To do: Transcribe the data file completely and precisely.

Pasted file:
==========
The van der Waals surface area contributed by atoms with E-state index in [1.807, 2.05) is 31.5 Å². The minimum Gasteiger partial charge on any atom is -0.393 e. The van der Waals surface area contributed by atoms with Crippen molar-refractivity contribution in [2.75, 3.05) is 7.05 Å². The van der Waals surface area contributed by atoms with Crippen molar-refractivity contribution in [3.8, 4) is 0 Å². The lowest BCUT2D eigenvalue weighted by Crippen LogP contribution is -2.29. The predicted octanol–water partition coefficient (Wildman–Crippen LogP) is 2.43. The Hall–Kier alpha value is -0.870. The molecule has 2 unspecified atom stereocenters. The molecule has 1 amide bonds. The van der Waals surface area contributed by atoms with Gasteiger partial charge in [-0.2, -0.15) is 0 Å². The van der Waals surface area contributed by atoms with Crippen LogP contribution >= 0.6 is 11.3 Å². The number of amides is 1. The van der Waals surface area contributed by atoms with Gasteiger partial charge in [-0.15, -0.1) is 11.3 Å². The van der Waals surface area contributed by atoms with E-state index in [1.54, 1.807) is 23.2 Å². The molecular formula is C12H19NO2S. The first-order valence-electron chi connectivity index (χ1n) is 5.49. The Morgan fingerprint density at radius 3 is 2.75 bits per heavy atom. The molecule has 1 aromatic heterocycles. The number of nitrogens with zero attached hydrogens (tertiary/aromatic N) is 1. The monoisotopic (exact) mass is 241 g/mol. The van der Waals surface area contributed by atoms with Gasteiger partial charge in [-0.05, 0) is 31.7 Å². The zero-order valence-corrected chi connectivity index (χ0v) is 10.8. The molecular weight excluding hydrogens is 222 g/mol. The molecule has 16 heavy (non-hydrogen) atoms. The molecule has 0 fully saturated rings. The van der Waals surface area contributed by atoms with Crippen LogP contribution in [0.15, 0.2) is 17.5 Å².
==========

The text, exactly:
The van der Waals surface area contributed by atoms with E-state index in [1.807, 2.05) is 31.5 Å². The minimum Gasteiger partial charge on any atom is -0.393 e. The van der Waals surface area contributed by atoms with Crippen molar-refractivity contribution in [2.75, 3.05) is 7.05 Å². The van der Waals surface area contributed by atoms with Crippen molar-refractivity contribution in [3.8, 4) is 0 Å². The lowest BCUT2D eigenvalue weighted by Crippen LogP contribution is -2.29. The predicted octanol–water partition coefficient (Wildman–Crippen LogP) is 2.43. The Hall–Kier alpha value is -0.870. The molecule has 2 unspecified atom stereocenters. The molecule has 1 amide bonds. The van der Waals surface area contributed by atoms with Gasteiger partial charge in [-0.2, -0.15) is 0 Å². The van der Waals surface area contributed by atoms with Crippen LogP contribution >= 0.6 is 11.3 Å². The number of amides is 1. The van der Waals surface area contributed by atoms with Gasteiger partial charge in [-0.15, -0.1) is 11.3 Å². The van der Waals surface area contributed by atoms with E-state index in [1.54, 1.807) is 23.2 Å². The molecular formula is C12H19NO2S. The first-order valence-electron chi connectivity index (χ1n) is 5.49. The Morgan fingerprint density at radius 3 is 2.75 bits per heavy atom. The molecule has 1 aromatic heterocycles. The number of nitrogens with zero attached hydrogens (tertiary/aromatic N) is 1. The monoisotopic (exact) mass is 241 g/mol. The van der Waals surface area contributed by atoms with Gasteiger partial charge in [-0.05, 0) is 31.7 Å². The zero-order valence-corrected chi connectivity index (χ0v) is 10.8. The molecular weight excluding hydrogens is 222 g/mol. The molecule has 16 heavy (non-hydrogen) atoms. The molecule has 0 fully saturated rings. The van der Waals surface area contributed by atoms with Crippen LogP contribution in [0.15, 0.2) is 17.5 Å².